|Arellano, Shawn M||Western Washington University (WWU)||Principal Investigator|
|Olson, Brady M.||Western Washington University (WWU)||Co-Principal Investigator|
|Yang, Sylvia||Western Washington University (WWU)||Co-Principal Investigator|
|Copley, Nancy||Woods Hole Oceanographic Institution (WHOI BCO-DMO)||BCO-DMO Data Manager|
This dataset includes body characteristic measurements of sand dollar larvae (Dendraster excentricus) reared in different pCO2 conditions as part of a laboratory experiment to investigate the behavioral effects of ocean acidification on this species in July 2017.
We collected adult sand dollars (D. excentricus) from Semiahmoo Bay, WA, in July 2017 and maintained them in 14°C continuous flowing seawater at the Shannon Point Marine Center. We induced twelve individuals to spawn by injecting 1-mL of 0.5-M KCl into the coelom following methods outlined by Strathmann (1987). We then collected and mixed concentrated gametes of four males and four females for fertilization. We added five drops of sperm to 500-mL of filtered seawater and 5-mL of eggs. We placed the fertilized eggs in 12°C incubator and bubbled them with ambient pCO2 condition for 12-hrs before dividing the embryos into pCO2 treatment conditions before gastrulation.
We reared D. excentricus larvae (2 individuals mL-1) at 12°C in eight 3-L jars that were individually bubbled with CO2 to achieve four replicates of ambient (400ppm) and acidic (1500ppm) pCO2 conditions. Daily we gave each larval jar a water change from pre-equilibrated ambient and acidic water and fed the larvae D. tertiolecta (6,000 cells ml-1).
We measured morphological characteristics of larvae from each rearing jar when larvae were in the 4- and 6-arm stages following diagrams in Chan et al. (2011) and Reitzel et al. (2004). Larvae were relaxed in 7% magnesium chloride, fixed in 3% formalin, imaged using a stereomicroscope equipped with a camera (Leica MC170 HD and Leica Application Suite, Leica, Wetzlar, Germany), and measured with ImageJ software. 4-arm larvae were fixed on 7/24/17 and 6-arm larvae were fixed on 7/28/18. The following morphological characteristics were measured: length of postoral arms (PO), anterolateral arms (AL), length of body midline, body width, and longitudinal length of stomach.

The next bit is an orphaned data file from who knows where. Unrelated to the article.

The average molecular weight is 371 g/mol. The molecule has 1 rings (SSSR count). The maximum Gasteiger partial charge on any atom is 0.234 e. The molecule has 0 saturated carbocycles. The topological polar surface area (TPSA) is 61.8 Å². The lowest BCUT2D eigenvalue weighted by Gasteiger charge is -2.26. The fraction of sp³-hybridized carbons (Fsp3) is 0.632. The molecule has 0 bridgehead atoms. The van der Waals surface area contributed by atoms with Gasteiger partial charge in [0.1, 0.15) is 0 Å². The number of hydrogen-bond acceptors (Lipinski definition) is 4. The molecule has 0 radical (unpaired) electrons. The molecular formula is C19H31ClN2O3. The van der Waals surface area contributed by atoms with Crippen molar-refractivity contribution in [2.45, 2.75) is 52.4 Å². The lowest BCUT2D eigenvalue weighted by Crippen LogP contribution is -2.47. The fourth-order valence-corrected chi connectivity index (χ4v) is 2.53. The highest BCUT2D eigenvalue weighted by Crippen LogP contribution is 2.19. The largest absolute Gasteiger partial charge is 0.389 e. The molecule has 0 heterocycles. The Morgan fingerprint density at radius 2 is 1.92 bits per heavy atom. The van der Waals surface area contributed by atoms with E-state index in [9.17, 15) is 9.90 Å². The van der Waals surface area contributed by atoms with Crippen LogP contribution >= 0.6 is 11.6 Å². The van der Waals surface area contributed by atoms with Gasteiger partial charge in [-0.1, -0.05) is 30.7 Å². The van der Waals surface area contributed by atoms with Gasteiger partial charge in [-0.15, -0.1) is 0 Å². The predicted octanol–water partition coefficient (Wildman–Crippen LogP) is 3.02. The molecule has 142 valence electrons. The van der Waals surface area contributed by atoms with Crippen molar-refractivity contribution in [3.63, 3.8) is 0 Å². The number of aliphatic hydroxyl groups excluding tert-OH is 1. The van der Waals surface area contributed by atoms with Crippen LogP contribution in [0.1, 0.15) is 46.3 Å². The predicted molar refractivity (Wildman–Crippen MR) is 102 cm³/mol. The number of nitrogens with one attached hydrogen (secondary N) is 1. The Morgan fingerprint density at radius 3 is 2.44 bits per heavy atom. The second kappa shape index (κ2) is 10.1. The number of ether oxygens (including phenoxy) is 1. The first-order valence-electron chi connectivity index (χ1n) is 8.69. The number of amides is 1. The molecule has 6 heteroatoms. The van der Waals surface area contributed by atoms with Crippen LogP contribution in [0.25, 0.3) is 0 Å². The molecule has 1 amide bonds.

This dataset includes unprocessed data.
BCO-DMO Processing Notes:
- added conventional header with dataset name, PI name, version date
- reformatted date from m/d/yy to yyyy-mm-dd
- changed year from 2018 to 2017
|Date||Date larvae were fixed formatted as yyyy-mm-dd||unitless|
|rearing_condition||The pH condition of the water larvae were reared in; "acidic" water was bubbled to be 1500ppm and "ambient" water was bubbled to be 400ppm||unitless|
|jar_replicate||Jar replicate larvae were sampled from. There were four replicate jars per rearing condition.||unitless|
|PO_1||Postoral arm length; one of two||micrometers (um)|
|PO_2||Postoral arm length; one of two||micrometers (um)|
|AL_1||Anterolateral arm length; one of two||micrometers (um)|
|AL_2||Anterolateral arm length; one of two||micrometers (um)|